homepage logo

Human trafficking goes mainstream

By Staff | Feb 24, 2009

What’s one of a parent’s worst fears? Having his or her child kidnapped. Let’s make that even more frightening. How would you feel if your daughter vanished while on a Paris vacation?

After serving his country in intelligence fields, Bryan Mills (Liam Neeson) retires to resume a relationship with his 17-year-old daughter, Kim (Maggie Grace), but she wants to follow the band U2 on their European tour. Reluctantly, he agrees to sign a parental consent form not knowing that his daughter will have no supervision other than her 17-year-old friend Amanda. 

The two American teens easily fall prey to a ‘want to share a cab with me’ ruse, which leads to a party invitation. Except members of an Ethiopian gang show up to erase any evidence of their landing in Paris. Once kidnapped, they fall into a ring of sex and women traffickers, who, with the police looking the other way, sell pretty young foreigners to the sheik with the most money.

Human trafficking in the European countries has been a not so well kept secret, but few, if any, filmmakers have tackled the topic except, “Eastern Promises” and the “indie” movement. The instant empathy and tension comes from not an unknown Eurasian woman in distress; no, there are two American teens captured and about to be sold into sex slavery.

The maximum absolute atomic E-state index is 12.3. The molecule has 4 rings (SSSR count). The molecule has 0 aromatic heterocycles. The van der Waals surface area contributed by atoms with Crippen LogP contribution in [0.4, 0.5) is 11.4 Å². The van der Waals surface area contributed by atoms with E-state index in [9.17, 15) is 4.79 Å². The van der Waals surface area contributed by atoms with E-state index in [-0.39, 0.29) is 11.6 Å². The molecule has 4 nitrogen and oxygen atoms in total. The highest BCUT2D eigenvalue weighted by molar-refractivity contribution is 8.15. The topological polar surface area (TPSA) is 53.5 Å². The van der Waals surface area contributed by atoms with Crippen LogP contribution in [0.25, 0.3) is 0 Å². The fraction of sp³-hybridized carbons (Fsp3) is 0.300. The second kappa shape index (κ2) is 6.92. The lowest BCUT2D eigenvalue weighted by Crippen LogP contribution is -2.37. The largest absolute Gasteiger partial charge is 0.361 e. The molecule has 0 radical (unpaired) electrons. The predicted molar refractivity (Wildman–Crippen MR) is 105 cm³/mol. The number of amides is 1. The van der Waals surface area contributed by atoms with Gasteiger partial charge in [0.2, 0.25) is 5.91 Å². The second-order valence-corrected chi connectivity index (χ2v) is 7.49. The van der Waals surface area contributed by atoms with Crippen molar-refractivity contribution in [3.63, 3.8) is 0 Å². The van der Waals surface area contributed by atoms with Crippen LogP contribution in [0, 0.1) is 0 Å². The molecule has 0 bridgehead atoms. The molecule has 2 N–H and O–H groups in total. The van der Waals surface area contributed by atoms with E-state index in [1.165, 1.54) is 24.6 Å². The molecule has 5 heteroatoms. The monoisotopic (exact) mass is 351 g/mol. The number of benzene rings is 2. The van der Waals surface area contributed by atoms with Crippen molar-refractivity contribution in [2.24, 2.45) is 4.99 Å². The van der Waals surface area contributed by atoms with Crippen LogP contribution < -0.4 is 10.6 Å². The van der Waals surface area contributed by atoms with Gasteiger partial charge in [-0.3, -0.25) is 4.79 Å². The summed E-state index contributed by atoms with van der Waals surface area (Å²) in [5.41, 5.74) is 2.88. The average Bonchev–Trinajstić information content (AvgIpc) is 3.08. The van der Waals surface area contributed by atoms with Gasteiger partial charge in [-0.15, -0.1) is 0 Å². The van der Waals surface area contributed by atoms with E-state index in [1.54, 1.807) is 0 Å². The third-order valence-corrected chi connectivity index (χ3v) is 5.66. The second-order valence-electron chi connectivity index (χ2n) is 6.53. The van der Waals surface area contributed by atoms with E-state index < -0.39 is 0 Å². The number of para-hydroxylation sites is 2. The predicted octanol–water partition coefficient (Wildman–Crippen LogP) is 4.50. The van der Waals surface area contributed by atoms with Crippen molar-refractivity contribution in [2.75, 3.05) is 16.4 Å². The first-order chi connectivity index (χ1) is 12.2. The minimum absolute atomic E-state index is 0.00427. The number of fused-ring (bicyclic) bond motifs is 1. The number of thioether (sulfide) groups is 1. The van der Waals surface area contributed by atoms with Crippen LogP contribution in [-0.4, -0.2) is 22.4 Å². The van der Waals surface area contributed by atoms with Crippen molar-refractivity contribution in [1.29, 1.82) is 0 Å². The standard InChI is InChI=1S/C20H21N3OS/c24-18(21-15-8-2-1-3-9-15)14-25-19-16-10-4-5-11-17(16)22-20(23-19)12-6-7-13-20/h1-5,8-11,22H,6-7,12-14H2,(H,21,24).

Naturally, her dad’s experience as a former American James Bond assists in arranging contacts and locating clues, but you will have to accept the given in these one good guy versus unlimited bad guys scenarios: his shots always kill or wound, but theirs miss — always!

Neeson becomes a first-rate cross between Rambo and the Bonds and Bournes of the international intrigue genre. Remaining focused and assisted by pristine editing, this Parisian thriller retains the intimacy of a detective drama by limiting the scope of the impossible mission. A jacket, a name and a rescued female send well-armed dad into the trenches of inhumanity.

Credit the direction with additional restraint by displaying brief glimpses of drugged teens, impromptu privacy rooms, and a beauty to the highest bidder auction. The young women drugged into the trafficking stay seductively clothed or selectively covered. Nor does Neeson fall into any romantic distractions or elaborate secondary challenges.

As a result, it’s all bottom line punching, running, shooting and rescuing, which should delight fans of fast paced thrillers, particularly since the ‘save my daughter’ keeps this mission on a 20/20 stance, particularly the time bomb ticking warning: Find her in 96 hours or she will never be seen again. 

Patrons appeared to appreciate the streamlined adventure as I overhead more than one exiting viewer state, “that was good, I’ll see it again.”

Contact Tony at trutherford@graffitiwv.com